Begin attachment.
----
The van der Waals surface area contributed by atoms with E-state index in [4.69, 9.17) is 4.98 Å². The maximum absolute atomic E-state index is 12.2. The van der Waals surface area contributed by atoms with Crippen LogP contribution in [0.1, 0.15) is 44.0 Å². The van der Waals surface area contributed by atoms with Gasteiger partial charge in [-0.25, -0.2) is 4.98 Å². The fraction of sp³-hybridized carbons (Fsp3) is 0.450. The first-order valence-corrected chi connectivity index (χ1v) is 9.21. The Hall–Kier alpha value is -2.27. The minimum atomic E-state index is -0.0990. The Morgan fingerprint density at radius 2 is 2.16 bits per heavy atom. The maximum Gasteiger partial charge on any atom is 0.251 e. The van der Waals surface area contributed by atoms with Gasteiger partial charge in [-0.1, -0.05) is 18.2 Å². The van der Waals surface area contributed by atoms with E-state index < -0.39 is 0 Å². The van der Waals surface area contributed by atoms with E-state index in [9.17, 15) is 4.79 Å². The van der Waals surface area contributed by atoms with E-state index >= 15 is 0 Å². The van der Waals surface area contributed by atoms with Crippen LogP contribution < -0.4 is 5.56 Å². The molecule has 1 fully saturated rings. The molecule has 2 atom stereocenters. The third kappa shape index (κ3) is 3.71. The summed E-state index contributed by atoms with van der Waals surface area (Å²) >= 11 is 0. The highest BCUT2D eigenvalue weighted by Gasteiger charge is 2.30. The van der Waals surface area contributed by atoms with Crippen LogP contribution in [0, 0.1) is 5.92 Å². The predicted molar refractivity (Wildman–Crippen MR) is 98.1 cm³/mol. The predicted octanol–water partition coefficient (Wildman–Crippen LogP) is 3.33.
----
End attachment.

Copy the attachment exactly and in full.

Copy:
The van der Waals surface area contributed by atoms with E-state index in [4.69, 9.17) is 4.98 Å². The maximum absolute atomic E-state index is 12.2. The van der Waals surface area contributed by atoms with Crippen LogP contribution in [0.1, 0.15) is 44.0 Å². The van der Waals surface area contributed by atoms with Gasteiger partial charge in [-0.25, -0.2) is 4.98 Å². The fraction of sp³-hybridized carbons (Fsp3) is 0.450. The first-order valence-corrected chi connectivity index (χ1v) is 9.21. The Hall–Kier alpha value is -2.27. The minimum atomic E-state index is -0.0990. The Morgan fingerprint density at radius 2 is 2.16 bits per heavy atom. The maximum Gasteiger partial charge on any atom is 0.251 e. The van der Waals surface area contributed by atoms with Gasteiger partial charge in [-0.1, -0.05) is 18.2 Å². The van der Waals surface area contributed by atoms with E-state index < -0.39 is 0 Å². The van der Waals surface area contributed by atoms with E-state index in [9.17, 15) is 4.79 Å². The van der Waals surface area contributed by atoms with E-state index >= 15 is 0 Å². The van der Waals surface area contributed by atoms with Crippen LogP contribution < -0.4 is 5.56 Å². The molecule has 1 fully saturated rings. The molecule has 2 atom stereocenters. The third kappa shape index (κ3) is 3.71. The summed E-state index contributed by atoms with van der Waals surface area (Å²) >= 11 is 0. The highest BCUT2D eigenvalue weighted by Gasteiger charge is 2.30. The van der Waals surface area contributed by atoms with Crippen LogP contribution in [0, 0.1) is 5.92 Å². The predicted molar refractivity (Wildman–Crippen MR) is 98.1 cm³/mol. The predicted octanol–water partition coefficient (Wildman–Crippen LogP) is 3.33.